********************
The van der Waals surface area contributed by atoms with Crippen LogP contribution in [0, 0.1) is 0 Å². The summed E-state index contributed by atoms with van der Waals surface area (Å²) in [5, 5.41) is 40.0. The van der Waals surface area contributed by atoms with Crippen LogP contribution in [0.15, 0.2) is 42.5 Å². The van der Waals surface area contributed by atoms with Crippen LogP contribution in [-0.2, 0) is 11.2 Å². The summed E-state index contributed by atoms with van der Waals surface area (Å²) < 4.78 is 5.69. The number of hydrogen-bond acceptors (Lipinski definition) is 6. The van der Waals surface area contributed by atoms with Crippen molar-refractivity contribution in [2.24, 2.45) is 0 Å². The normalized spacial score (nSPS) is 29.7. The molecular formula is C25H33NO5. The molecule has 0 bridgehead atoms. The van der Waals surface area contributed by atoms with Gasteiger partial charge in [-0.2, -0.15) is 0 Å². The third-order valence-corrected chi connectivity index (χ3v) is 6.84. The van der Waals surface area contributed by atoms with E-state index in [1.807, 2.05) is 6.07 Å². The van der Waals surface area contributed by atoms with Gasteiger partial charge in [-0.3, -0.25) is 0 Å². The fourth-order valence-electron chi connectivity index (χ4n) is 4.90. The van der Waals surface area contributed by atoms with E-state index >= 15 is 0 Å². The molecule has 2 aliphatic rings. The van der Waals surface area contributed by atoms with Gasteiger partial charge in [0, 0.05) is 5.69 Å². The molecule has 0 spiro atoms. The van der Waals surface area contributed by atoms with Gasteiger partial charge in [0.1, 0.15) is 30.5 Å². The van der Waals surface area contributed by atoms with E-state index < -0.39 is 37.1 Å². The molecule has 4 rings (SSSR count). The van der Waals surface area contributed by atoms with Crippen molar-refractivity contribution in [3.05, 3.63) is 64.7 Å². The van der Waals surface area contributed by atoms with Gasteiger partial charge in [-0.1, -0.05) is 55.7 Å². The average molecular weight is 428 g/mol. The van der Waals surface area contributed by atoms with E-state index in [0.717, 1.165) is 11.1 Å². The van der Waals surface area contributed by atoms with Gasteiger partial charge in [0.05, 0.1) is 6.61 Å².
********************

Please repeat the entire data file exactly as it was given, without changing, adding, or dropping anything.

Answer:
The van der Waals surface area contributed by atoms with Crippen LogP contribution in [0, 0.1) is 0 Å². The summed E-state index contributed by atoms with van der Waals surface area (Å²) in [5, 5.41) is 40.0. The van der Waals surface area contributed by atoms with Crippen LogP contribution in [0.15, 0.2) is 42.5 Å². The van der Waals surface area contributed by atoms with Crippen LogP contribution in [-0.2, 0) is 11.2 Å². The summed E-state index contributed by atoms with van der Waals surface area (Å²) < 4.78 is 5.69. The number of hydrogen-bond acceptors (Lipinski definition) is 6. The van der Waals surface area contributed by atoms with Crippen molar-refractivity contribution in [2.24, 2.45) is 0 Å². The normalized spacial score (nSPS) is 29.7. The molecular formula is C25H33NO5. The molecule has 0 bridgehead atoms. The van der Waals surface area contributed by atoms with Gasteiger partial charge in [-0.2, -0.15) is 0 Å². The third-order valence-corrected chi connectivity index (χ3v) is 6.84. The van der Waals surface area contributed by atoms with E-state index in [1.807, 2.05) is 6.07 Å². The van der Waals surface area contributed by atoms with Gasteiger partial charge in [-0.3, -0.25) is 0 Å². The fourth-order valence-electron chi connectivity index (χ4n) is 4.90. The van der Waals surface area contributed by atoms with E-state index >= 15 is 0 Å². The molecule has 2 aliphatic rings. The van der Waals surface area contributed by atoms with Gasteiger partial charge in [0, 0.05) is 5.69 Å². The molecule has 0 spiro atoms. The van der Waals surface area contributed by atoms with Gasteiger partial charge in [0.1, 0.15) is 30.5 Å². The van der Waals surface area contributed by atoms with E-state index < -0.39 is 37.1 Å². The molecule has 4 rings (SSSR count). The van der Waals surface area contributed by atoms with Crippen molar-refractivity contribution in [3.05, 3.63) is 64.7 Å². The van der Waals surface area contributed by atoms with Gasteiger partial charge in [-0.1, -0.05) is 55.7 Å². The average molecular weight is 428 g/mol. The van der Waals surface area contributed by atoms with E-state index in [0.717, 1.165) is 11.1 Å². The van der Waals surface area contributed by atoms with Gasteiger partial charge in [0.05, 0.1) is 6.61 Å².